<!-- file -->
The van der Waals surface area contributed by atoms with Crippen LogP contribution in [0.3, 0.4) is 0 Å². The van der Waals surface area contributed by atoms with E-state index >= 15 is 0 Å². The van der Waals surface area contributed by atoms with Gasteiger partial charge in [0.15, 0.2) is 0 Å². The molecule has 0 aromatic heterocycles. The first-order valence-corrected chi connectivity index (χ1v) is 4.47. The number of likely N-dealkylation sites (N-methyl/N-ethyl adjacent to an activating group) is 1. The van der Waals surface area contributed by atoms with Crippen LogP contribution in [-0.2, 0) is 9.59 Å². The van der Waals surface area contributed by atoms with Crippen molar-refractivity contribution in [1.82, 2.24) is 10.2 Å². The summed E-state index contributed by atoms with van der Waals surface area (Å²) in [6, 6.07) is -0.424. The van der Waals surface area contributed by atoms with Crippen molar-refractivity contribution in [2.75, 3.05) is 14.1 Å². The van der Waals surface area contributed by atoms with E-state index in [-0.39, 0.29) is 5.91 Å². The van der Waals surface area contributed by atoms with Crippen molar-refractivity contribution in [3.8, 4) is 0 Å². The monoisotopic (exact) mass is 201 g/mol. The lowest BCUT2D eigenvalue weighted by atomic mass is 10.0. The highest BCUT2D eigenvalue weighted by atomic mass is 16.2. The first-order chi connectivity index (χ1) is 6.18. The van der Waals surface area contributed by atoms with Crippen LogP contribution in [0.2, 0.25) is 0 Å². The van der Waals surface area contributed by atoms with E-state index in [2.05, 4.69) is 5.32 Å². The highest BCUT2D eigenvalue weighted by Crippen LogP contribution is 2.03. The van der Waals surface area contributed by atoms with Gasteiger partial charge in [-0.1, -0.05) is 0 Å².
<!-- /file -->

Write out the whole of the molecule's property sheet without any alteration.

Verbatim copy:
The van der Waals surface area contributed by atoms with Crippen LogP contribution in [0.3, 0.4) is 0 Å². The van der Waals surface area contributed by atoms with E-state index >= 15 is 0 Å². The van der Waals surface area contributed by atoms with Gasteiger partial charge in [0.15, 0.2) is 0 Å². The molecule has 0 aromatic heterocycles. The first-order valence-corrected chi connectivity index (χ1v) is 4.47. The number of likely N-dealkylation sites (N-methyl/N-ethyl adjacent to an activating group) is 1. The van der Waals surface area contributed by atoms with Crippen LogP contribution in [-0.2, 0) is 9.59 Å². The van der Waals surface area contributed by atoms with Crippen molar-refractivity contribution in [1.82, 2.24) is 10.2 Å². The summed E-state index contributed by atoms with van der Waals surface area (Å²) in [6, 6.07) is -0.424. The van der Waals surface area contributed by atoms with Crippen molar-refractivity contribution in [2.75, 3.05) is 14.1 Å². The van der Waals surface area contributed by atoms with E-state index in [-0.39, 0.29) is 5.91 Å². The van der Waals surface area contributed by atoms with Crippen molar-refractivity contribution in [3.8, 4) is 0 Å². The monoisotopic (exact) mass is 201 g/mol. The lowest BCUT2D eigenvalue weighted by atomic mass is 10.0. The highest BCUT2D eigenvalue weighted by atomic mass is 16.2. The first-order chi connectivity index (χ1) is 6.18. The van der Waals surface area contributed by atoms with Crippen LogP contribution in [0.2, 0.25) is 0 Å². The van der Waals surface area contributed by atoms with E-state index in [2.05, 4.69) is 5.32 Å². The highest BCUT2D eigenvalue weighted by Crippen LogP contribution is 2.03. The van der Waals surface area contributed by atoms with Gasteiger partial charge in [-0.1, -0.05) is 0 Å².